How high-net-worth investing has changed

Finding lower-risk investments that provided a reasonable return in a zero-interest rate world was challenging enough. When a pandemic was added to the mix, high-net-worth investors (HNWIs) had to profoundly rethink their investment strategies.

Their responses to the economic changes wrought by Covid-19 were both expected and less easily foreseeable.

Nandita D’Souza, head of investment specialists at Citi Australia says the investment decisions made by HNWI clients since early 2020 reflect a preference for safe haven assets that can withstand volatility.

“Investors flee to safe havens when economic turbulence arises or seems imminent,” agrees Dr Lurion De Mello, senior lecturer in finance at Macquarie Business School. “I would assume that post-pandemic those investors primarily focused on wealth preservation would have been leaving lots of their money parked in bank accounts. They will be using the rest to buy gold, greenbacks [US dollars], corporate bonds and shares in companies selling non-discretionary goods and services. I suspect they will also have been increasing their exposure to infrastructure assets and possibly to companies that have been laid low by the pandemic but which are set to roar back to life once things get back to normal.”

So far, so predictable. But what asset classes have fallen in and out of favour as a result of the world-changing impact of Covid-19?

Bonds, greenbacks and e-payment companies

Longevity and stability have been key drivers of HNWI investment strategies.

“Our clients have demonstrated a keen interest in bonds,” D’Souza says. “They have also been willing to look outside vanilla investment grade bonds and consider hybrids, and also companies where perhaps an equity investment just didn’t make sense in the current market.”

D’Souza notes there was high interest in the bonds of major supermarket chain Coles in March at the height of the pandemic. “There was a realisation that pandemic or no pandemic, people still had to buy groceries, which made the bond attractive from a risk perspective.”

There was also lots of interest when Qantas issued $500 million of bonds priced at 5.25% in early September. “Investors may have been wary of taking an equity stake in a company that was strongly impacted by the pandemic.”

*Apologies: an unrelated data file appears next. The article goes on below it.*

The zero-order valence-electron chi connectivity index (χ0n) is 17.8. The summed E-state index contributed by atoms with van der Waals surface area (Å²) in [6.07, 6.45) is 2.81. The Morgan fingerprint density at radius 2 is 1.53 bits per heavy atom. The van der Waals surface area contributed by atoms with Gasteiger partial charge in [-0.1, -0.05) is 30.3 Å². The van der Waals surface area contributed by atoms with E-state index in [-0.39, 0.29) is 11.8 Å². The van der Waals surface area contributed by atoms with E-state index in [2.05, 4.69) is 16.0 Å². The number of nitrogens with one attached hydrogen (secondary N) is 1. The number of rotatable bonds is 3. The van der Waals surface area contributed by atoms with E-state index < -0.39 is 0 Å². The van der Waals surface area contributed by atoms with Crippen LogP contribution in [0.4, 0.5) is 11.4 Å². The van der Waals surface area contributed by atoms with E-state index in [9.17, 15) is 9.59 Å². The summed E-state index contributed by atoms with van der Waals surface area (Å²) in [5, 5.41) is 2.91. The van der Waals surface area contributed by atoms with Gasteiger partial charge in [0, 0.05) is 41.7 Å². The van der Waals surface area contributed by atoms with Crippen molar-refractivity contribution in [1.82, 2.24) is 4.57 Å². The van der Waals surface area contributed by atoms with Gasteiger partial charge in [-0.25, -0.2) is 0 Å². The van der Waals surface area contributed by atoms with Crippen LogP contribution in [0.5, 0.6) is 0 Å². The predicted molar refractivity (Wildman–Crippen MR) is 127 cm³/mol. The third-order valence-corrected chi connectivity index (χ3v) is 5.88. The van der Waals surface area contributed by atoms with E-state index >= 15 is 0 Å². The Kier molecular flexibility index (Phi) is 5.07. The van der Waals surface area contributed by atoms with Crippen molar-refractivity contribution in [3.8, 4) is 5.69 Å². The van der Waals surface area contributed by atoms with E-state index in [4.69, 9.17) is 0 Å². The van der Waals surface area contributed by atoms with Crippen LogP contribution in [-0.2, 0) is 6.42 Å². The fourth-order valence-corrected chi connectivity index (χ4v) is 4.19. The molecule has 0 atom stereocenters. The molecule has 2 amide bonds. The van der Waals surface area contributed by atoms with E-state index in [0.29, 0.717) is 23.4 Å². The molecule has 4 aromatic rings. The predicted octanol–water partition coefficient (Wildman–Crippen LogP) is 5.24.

However, D’Souza says, “clients who were willing to take on airline exposure and diversify their holdings typically believe Australia’s national carrier will return to profitability once people start flying again, and are comfortable that its balance sheet will allow it to manage through current difficulties.”

Nonetheless, D’Souza points out that Australian HNWIs have been wary of placing too many eggs in local baskets. “Echoing what happened during the global financial crisis, after Covid-19 spread across the globe, in March, the Australian equity market fell about 35% while the US dollar went up by around 15%. [Investors] rushed to buy US dollars and, to a lesser extent, other safe-haven currencies. There was a 77% increase in foreign exchange transactions in Q1 this year compared to Q1 last year.”

Citi’s clients have also invested into gold to help shelter their portfolios from market shocks. “As would be expected, our clients have been keen to hedge their portfolios by buying gold since Covid-19 emerged,” D’Souza. “But rather than just buying gold, a lot of them have been using structured investments to get access to gold. That means they get to participate in any upside positive movement in gold while having their downside risk capped.”

When it comes to equities, D’Souza says Citi’s clients have been seeking exposure to recession-proof companies as well as ones likely to experience long-term stability “regardless of what happens with Covid-19 going forward.”

As with the interest in Coles’ bonds, “people are always going to need to visit medical professionals, so it’s not surprising HNWIs have been seeking an equity exposure to supermarket chains and pharmaceuticals,” D’Souza says. “At Citi we use structured investments to get that exposure, produce an income stream, and provide some form of risk management on the downside. HNWIs have also warmed to parts of the tech sector, such as the larger e-commerce and e-payment companies and any well-established SaaS (software as a service) companies.”